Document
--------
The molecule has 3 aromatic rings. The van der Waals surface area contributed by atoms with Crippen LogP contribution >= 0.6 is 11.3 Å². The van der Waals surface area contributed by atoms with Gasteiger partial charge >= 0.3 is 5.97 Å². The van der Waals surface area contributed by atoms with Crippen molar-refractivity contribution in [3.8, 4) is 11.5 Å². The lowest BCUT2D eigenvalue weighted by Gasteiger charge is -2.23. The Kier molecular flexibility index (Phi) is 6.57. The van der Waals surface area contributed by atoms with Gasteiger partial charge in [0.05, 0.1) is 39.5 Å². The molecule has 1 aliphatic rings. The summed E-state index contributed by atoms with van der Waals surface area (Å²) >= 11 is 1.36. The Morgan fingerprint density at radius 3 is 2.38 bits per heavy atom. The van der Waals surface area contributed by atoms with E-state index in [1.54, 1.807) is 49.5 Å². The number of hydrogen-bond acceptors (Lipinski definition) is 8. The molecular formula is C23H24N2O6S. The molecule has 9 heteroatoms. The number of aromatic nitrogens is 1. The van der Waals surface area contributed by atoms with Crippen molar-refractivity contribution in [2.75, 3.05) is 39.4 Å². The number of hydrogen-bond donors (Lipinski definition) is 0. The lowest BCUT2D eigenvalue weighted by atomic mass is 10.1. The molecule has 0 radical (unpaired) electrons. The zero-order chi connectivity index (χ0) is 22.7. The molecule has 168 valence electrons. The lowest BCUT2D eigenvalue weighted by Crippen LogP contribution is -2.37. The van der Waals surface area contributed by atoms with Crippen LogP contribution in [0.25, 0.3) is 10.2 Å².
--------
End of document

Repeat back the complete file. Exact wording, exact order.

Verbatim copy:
The molecule has 3 aromatic rings. The van der Waals surface area contributed by atoms with Crippen LogP contribution >= 0.6 is 11.3 Å². The van der Waals surface area contributed by atoms with Gasteiger partial charge >= 0.3 is 5.97 Å². The van der Waals surface area contributed by atoms with Crippen molar-refractivity contribution in [3.8, 4) is 11.5 Å². The lowest BCUT2D eigenvalue weighted by Gasteiger charge is -2.23. The Kier molecular flexibility index (Phi) is 6.57. The van der Waals surface area contributed by atoms with Gasteiger partial charge in [0.05, 0.1) is 39.5 Å². The molecule has 1 aliphatic rings. The summed E-state index contributed by atoms with van der Waals surface area (Å²) >= 11 is 1.36. The Morgan fingerprint density at radius 3 is 2.38 bits per heavy atom. The van der Waals surface area contributed by atoms with E-state index in [1.54, 1.807) is 49.5 Å². The number of hydrogen-bond acceptors (Lipinski definition) is 8. The molecular formula is C23H24N2O6S. The molecule has 9 heteroatoms. The number of aromatic nitrogens is 1. The van der Waals surface area contributed by atoms with Crippen molar-refractivity contribution in [2.75, 3.05) is 39.4 Å². The number of hydrogen-bond donors (Lipinski definition) is 0. The lowest BCUT2D eigenvalue weighted by atomic mass is 10.1. The molecule has 0 radical (unpaired) electrons. The zero-order chi connectivity index (χ0) is 22.7. The molecule has 168 valence electrons. The lowest BCUT2D eigenvalue weighted by Crippen LogP contribution is -2.37. The van der Waals surface area contributed by atoms with Crippen LogP contribution in [0.25, 0.3) is 10.2 Å².